How should words of Flynn, Greene be judged?

When should proposed violence be prosecuted?

How close to publicly proposed criminal action must a person come before the threat of such action becomes a crime in itself?

Though this is not a new legal question, certain 21st-century events call for it to be revisited by the Supreme Court, urgency for the Court’s attention rising from statements by U.S. Rep. Marjorie Taylor Greene, Lt. Gen. Michael Flynn, and others whose rhetoric threatens individual lives and the stability of the nation.

Greene’s calls for lethal action against named opponents of her ideology and Flynn’s support for armed insurrection against the Government of the United States are more than just words. Because both hold positions that command followings, their intemperate calls for violence pose broad threats to targeted individuals and the nation.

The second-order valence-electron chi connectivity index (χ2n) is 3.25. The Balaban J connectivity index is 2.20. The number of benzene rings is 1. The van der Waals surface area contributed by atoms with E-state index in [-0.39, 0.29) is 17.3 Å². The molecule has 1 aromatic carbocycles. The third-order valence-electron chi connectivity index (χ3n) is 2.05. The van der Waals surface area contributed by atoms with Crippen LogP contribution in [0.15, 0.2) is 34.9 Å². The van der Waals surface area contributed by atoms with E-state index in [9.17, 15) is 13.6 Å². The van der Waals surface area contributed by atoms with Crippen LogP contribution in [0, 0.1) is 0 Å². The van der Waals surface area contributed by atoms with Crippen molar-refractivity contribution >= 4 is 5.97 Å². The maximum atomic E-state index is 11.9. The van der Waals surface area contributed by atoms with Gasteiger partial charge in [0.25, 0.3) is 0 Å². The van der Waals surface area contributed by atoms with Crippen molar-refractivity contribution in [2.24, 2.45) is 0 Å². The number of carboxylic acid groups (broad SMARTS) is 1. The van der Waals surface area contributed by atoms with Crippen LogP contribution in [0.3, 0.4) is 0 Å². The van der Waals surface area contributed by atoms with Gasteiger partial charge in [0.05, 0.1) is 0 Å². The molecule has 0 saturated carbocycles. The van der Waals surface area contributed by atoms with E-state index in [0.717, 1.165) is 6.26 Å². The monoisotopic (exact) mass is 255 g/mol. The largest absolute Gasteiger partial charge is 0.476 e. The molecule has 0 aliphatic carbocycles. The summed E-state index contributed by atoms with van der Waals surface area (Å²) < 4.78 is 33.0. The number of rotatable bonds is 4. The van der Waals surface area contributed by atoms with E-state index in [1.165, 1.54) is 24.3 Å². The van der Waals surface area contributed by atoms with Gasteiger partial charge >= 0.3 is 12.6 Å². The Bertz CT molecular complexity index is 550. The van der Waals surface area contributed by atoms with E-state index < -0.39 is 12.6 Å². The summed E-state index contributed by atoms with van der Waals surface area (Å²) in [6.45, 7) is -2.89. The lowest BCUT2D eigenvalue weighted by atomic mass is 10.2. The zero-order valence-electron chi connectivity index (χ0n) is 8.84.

In other words, how close to the gasoline he spills in your house must an arsonist hold a lit match before the threat he presents becomes a punishable crime?

Robert Graef

Lake Stevens

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